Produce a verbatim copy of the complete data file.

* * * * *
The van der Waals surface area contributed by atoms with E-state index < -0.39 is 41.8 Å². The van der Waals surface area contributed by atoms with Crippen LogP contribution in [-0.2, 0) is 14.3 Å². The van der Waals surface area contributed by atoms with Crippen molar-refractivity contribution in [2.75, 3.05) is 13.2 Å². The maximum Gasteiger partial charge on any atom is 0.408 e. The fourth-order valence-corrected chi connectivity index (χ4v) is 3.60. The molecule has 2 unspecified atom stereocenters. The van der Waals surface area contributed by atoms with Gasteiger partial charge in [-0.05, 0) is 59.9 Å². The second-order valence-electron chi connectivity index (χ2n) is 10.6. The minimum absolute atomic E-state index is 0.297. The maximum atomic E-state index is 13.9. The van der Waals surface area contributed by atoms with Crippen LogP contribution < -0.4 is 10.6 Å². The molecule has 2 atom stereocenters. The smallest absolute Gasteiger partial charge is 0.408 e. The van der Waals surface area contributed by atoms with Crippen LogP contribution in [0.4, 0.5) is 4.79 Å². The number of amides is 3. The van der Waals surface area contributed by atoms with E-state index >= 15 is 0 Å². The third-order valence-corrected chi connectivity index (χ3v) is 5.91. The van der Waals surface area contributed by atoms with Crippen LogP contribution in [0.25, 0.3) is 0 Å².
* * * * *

The van der Waals surface area contributed by atoms with E-state index < -0.39 is 41.8 Å². The van der Waals surface area contributed by atoms with Crippen LogP contribution in [-0.2, 0) is 14.3 Å². The van der Waals surface area contributed by atoms with Crippen molar-refractivity contribution in [2.75, 3.05) is 13.2 Å². The maximum Gasteiger partial charge on any atom is 0.408 e. The fourth-order valence-corrected chi connectivity index (χ4v) is 3.60. The molecule has 2 unspecified atom stereocenters. The van der Waals surface area contributed by atoms with Gasteiger partial charge in [-0.05, 0) is 59.9 Å². The second-order valence-electron chi connectivity index (χ2n) is 10.6. The minimum absolute atomic E-state index is 0.297. The maximum atomic E-state index is 13.9. The van der Waals surface area contributed by atoms with Crippen LogP contribution < -0.4 is 10.6 Å². The molecule has 2 atom stereocenters. The smallest absolute Gasteiger partial charge is 0.408 e. The van der Waals surface area contributed by atoms with Crippen LogP contribution in [0.4, 0.5) is 4.79 Å². The number of amides is 3. The van der Waals surface area contributed by atoms with E-state index >= 15 is 0 Å². The third-order valence-corrected chi connectivity index (χ3v) is 5.91. The van der Waals surface area contributed by atoms with Crippen LogP contribution in [0.25, 0.3) is 0 Å².